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Keenan Murray of Forge First Asset Management.The Globe and Mail

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Interest rates are expected to remain high this year, creating more market volatility but also more opportunities for investors who know where to look, says hedge fund manager Keenan Murray.

Mr. Murray, portfolio manager at Forge First Asset Management Inc. – a private investment manager in Toronto that oversees more than $1-billion in assets – says he believes the U.S. Federal Reserve Board will be reluctant to cut interest rates in 2023 unless employment is sufficiently weaker or financial conditions are much tighter.

“The lagged impacts of rate hikes in 2022 and falling consumer savings are likely to pressure growth and corporate profits,” Mr. Murray says. “Draining liquidity and falling growth is historically a bad setup for equities. However, there are important offsets.”

The market’s biggest issues – the Fed, inflation and the resulting move in yields – are likely to have a neutral to positive effect on equities in 2023, he says, especially for businesses that can grow earnings at an attractive rate.

His firm is finding opportunities in fixed-income credit markets and some high-quality companies in sectors such as industrials and consumer cyclicals.

Mr. Murray manages Forge First Conservative Alternative Fund, which returned 2 per cent last year. That compares to a drop of 18.1 per cent for the S&P 500 (in U.S. dollars) and a 5.9-per-cent decline for S&P/TSX Composite Index in 2022.

Over the past three years, the fund has seen an annualized return of 9.4 per cent compared with a return of 7.7 per cent for the S&P 500 (in U.S. dollars) and a return of 7.5 per cent for the S&P/TSX Composite Index over the same period. (All performance data are based on total returns, and Mr. Murray’s fund performance is net of fees).

“We have achieved these returns while realizing only one-third of the annual volatility of those indexes,” Mr. Murray notes.

The fund has a long-short strategy across equities, credit and derivatives through what Mr. Murray describes as a “three-sleeve” approach: A long-short equity portion, which he says has historically generated the majority of the fund’s returns; an income-focused portion that helps to reduce overall fund volatility and risk; and an asset protection portion that uses equity options to hedge the entire portfolio against different risks, such as equity and credit market selloffs.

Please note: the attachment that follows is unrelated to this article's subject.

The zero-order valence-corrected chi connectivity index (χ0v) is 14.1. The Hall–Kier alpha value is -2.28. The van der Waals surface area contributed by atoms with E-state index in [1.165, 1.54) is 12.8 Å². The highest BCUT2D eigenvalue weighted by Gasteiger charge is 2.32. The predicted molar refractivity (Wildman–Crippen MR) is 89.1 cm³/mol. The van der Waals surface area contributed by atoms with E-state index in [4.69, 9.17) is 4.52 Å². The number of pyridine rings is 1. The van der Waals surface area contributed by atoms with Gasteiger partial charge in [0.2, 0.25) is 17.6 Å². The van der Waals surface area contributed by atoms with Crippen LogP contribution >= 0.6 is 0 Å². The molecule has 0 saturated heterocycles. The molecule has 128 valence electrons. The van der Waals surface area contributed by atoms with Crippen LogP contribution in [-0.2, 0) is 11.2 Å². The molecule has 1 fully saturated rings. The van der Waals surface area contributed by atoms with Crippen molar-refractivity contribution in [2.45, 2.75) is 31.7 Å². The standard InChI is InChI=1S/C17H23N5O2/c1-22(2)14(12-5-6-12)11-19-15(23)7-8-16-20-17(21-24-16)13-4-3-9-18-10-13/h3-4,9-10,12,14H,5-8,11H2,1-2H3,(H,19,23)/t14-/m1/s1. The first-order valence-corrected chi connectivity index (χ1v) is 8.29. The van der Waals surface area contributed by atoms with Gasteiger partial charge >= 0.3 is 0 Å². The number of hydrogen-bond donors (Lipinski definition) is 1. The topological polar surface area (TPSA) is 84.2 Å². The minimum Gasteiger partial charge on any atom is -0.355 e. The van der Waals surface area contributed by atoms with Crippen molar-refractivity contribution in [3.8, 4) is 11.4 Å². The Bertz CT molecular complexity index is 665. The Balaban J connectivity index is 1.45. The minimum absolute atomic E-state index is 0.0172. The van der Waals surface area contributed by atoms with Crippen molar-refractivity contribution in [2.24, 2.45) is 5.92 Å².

The Globe spoke recently to Mr. Murray about his investing style and what he’s been buying and selling:

Describe your investing style:

At Forge First, our mission is to protect capital, diversify and perform for our clients. We believe our strategy is differentiated by our objective to manage volatility through a highly disciplined portfolio construction process.

Our long equity investments are focused on owning businesses with strong management teams. We also invest in companies with an attractive runway to compound growth in revenue, earnings and free cash flow per share, which can reinvest profits at high returns on equity and invested capital. We want to own companies that can grow across cycles. We also try to purchase these companies when we believe they’re mispriced in the market and offer an upside to earnings estimates.

Our short positions focus on businesses we believe are poised to destroy shareholder value, see declining revenue, earnings and profits and have weak reinvestment opportunities that cyclical or secular pressures can cause.

What have you been buying or adding to your fund in recent months?

In December, we used the market weakness to add to our position in Canadian Pacific Railway Ltd. (CP) CP-T and Canadian National Railway Co. CNR-T. We think both rail companies will compound earnings and free cash flow per share at low- to mid-double digits through the middle of this decade in various economic backdrops.

CP is expected to close its acquisition of Kansas City Southern, combining the best management team in the industry at CP with the best growth story in the industry at Kansas City Southern. We owned large positions in both stocks before the merger announcement.

We also added to our positions in waste-management companies GFL Environmental Inc. GFL-T and Casella Waste Systems CWST-Q. We think both names can compound free cash flow per share by 15 to 20 per cent or more over the next three years and beyond.

What have you been selling or trimming?

Quanta Services PWR-N was one of the largest contributors to fund performance over the past few years and hit an all-time high in December. We trimmed our position given the strong performance and would love the opportunity to add back on weakness.

Name one stock you wish you bought or didn’t sell, and why?

If you are a Canadian investor and your answer isn’t Constellation Software Inc. CSU-T, you’re either a large owner and very rich, or unaware of its history. We have owned Constellation Software for years, but I first came across the company almost a decade ago, and its share price has grown 20 times since then. Still, I wish I had gotten in sooner.

What investing advice do you give friends and family members when they inevitably ask?

I’m a big proponent of keeping detailed written records. I suggest writing a page or two about one’s investment strategy and objectives and why they think those will be successful. The process can be easily cross-referenced and is a useful tool to challenge thinking.

On individual stocks, I suggest owning a portfolio of names that will compound earnings confidently over time. There’s an adage that time is the friend of the wonderful business and the enemy of the mediocre.

This interview has been edited and condensed.

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